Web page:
NCPA - National Center for Policy Analysis

Math and Science Teachers Earn More Outside of Education

April 24, 2013

In the modern world, math and science are increasingly critical to individual and national economic success. For students, teacher preparedness and effectiveness is a vital component in acquiring the skills necessary to perform well on college-readiness tests and in the workplace. The labor market attracts some of the most talented math and science teachers away from teaching toward industries with higher compensation, says Martin West, a senior fellow with the Brookings Institution.

  • Teachers are still compensated based on salary schedules that do not differentiate teachers based on their skills or subject-area expertise.
  • In the 2003 school year, 27 percent of schools with a math teaching vacancy reported that filling a vacancy was "very difficult" or ultimately unsuccessful compared to only 4 percent for other vacancies.

Examining data that follows the careers of almost 32,000 Florida high school teachers, 3,500 of whom left teaching for a new job during the timeframe, shows that math and science teachers earn more outside the teaching profession.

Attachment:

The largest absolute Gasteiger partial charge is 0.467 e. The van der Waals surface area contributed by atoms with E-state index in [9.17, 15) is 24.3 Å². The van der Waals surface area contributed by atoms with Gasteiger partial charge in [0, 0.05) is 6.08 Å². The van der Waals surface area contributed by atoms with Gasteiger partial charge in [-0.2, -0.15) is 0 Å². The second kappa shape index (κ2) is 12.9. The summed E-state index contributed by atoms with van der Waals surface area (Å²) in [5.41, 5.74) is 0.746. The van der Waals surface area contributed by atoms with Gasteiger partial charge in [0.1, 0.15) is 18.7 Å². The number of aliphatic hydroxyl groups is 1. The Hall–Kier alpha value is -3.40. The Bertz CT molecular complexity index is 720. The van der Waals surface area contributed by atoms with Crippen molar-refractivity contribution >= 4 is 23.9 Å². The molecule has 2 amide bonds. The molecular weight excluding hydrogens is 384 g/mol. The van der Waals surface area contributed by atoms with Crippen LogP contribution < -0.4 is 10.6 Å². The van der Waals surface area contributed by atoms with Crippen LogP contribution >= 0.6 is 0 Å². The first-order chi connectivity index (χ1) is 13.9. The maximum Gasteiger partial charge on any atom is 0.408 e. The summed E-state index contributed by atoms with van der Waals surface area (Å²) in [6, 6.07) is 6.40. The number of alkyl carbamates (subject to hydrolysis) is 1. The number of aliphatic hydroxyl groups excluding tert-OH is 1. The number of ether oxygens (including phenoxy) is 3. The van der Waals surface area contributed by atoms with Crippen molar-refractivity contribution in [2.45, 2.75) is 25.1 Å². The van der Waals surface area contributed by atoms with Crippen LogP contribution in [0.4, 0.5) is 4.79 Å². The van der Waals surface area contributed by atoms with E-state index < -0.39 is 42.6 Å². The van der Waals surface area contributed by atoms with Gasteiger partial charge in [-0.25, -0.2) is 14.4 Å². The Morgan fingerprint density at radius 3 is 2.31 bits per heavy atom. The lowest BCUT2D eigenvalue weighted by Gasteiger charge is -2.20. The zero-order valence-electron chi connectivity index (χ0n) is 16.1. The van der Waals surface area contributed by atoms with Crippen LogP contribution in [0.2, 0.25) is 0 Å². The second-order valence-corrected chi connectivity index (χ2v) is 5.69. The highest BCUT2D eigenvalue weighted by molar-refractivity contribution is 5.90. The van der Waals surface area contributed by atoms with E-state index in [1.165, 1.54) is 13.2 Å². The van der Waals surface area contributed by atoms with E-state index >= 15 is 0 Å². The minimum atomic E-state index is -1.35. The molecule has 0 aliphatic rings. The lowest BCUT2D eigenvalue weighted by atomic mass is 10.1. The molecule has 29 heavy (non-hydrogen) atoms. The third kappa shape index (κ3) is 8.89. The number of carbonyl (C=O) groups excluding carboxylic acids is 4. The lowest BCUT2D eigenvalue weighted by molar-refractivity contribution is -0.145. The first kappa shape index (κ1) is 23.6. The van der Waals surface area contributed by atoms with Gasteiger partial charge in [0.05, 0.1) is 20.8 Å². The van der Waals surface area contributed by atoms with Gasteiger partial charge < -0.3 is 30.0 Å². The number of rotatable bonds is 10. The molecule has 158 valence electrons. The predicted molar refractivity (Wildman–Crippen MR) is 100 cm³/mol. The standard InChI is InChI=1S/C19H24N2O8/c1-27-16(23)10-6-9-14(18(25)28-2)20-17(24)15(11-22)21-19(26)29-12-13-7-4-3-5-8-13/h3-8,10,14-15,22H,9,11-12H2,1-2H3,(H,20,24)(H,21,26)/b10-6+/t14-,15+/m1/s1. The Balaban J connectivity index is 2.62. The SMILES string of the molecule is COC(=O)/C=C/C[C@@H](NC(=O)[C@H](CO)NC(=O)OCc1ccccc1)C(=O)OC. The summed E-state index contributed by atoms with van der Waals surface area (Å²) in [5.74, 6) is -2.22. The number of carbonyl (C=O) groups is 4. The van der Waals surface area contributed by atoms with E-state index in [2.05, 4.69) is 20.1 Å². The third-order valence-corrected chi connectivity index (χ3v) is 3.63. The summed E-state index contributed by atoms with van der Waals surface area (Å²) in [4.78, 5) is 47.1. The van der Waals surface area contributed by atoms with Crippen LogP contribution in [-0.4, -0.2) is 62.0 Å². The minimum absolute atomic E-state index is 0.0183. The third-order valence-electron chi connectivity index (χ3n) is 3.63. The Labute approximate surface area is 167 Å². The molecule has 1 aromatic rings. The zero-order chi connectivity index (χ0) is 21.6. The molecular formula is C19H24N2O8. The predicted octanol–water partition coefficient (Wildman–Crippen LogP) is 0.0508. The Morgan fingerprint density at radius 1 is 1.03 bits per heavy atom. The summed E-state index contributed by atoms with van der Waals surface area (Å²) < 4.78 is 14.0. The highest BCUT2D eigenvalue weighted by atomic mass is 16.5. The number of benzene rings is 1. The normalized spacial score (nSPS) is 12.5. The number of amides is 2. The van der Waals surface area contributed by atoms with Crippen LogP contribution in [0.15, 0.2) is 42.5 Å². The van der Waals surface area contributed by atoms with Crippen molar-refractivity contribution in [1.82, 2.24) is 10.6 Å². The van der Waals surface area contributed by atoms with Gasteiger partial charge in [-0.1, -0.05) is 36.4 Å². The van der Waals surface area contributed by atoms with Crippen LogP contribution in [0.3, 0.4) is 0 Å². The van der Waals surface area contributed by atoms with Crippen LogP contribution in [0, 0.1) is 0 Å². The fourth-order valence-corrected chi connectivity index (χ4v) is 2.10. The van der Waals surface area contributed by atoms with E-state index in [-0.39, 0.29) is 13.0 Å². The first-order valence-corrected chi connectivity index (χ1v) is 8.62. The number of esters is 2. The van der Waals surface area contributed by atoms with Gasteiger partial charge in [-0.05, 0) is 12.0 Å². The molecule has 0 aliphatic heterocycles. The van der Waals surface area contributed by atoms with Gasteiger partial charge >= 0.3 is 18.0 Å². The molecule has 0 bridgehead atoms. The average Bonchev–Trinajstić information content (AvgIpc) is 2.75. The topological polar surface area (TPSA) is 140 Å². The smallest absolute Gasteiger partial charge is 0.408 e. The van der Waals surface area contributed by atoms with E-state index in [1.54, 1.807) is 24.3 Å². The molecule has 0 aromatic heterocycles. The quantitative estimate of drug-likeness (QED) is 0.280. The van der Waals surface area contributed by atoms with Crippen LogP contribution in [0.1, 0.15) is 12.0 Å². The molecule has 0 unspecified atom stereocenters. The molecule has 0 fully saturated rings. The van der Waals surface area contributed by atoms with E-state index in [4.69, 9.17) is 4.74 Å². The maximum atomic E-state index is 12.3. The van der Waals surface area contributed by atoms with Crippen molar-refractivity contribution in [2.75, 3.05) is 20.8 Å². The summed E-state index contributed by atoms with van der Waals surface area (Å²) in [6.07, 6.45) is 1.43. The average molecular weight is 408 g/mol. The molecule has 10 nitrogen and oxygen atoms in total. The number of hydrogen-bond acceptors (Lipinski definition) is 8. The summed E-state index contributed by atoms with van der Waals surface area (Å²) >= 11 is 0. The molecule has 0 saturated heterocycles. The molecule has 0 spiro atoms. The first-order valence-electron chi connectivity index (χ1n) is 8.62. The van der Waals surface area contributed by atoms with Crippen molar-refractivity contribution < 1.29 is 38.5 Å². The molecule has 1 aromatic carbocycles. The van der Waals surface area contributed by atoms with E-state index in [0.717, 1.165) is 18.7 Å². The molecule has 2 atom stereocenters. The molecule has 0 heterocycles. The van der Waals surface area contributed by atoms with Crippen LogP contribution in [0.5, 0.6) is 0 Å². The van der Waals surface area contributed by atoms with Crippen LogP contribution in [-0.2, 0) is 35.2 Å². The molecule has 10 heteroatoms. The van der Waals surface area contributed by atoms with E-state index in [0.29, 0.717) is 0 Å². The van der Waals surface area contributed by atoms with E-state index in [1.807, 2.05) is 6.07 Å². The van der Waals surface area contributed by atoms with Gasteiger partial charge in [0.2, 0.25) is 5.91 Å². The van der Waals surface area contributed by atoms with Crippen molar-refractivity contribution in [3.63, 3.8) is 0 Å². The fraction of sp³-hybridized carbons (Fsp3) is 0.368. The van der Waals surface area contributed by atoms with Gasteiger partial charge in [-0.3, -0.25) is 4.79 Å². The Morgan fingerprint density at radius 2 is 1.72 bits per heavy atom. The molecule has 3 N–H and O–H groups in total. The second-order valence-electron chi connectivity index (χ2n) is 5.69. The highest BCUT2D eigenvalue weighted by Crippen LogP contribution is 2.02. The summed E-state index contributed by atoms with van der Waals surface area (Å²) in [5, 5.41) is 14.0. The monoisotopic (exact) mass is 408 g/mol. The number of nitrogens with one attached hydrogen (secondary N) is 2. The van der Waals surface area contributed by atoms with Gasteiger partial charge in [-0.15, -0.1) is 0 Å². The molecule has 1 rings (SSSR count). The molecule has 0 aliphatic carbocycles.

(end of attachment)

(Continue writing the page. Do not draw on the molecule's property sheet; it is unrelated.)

• Math and science teachers earned 15 percent and 12 percent more, respectively, than did English teachers after leaving the teaching profession.
  • While these findings are limited only to Florida, they suggest that districts should offer higher salaries to math and science teachers.

Offering higher salaries should attract higher quality math and science teachers, which a large body of evidence shows would improve student achievement.

  • Unfortunately, offering higher salaries to teachers in the subject areas where there are shortages is preferable to only 33 percent of Americans, according to an Education Next survey.
  • Similarly, another survey of teachers in Washington state found that 59 percent of teachers opposed differentiating teacher compensation by subject area.

Teachers fear that differentiating teacher compensation by subject area would suggest that some subject areas are more important than other subject areas. However, in the labor market, this is just the case as science and math skills are worth more in terms of compensation than other skills like knowledge in social studies or the arts.

Source: Martin West, "Do Math and Science Teachers Earn More Outside of Education?" Education Next, April 19, 2013.


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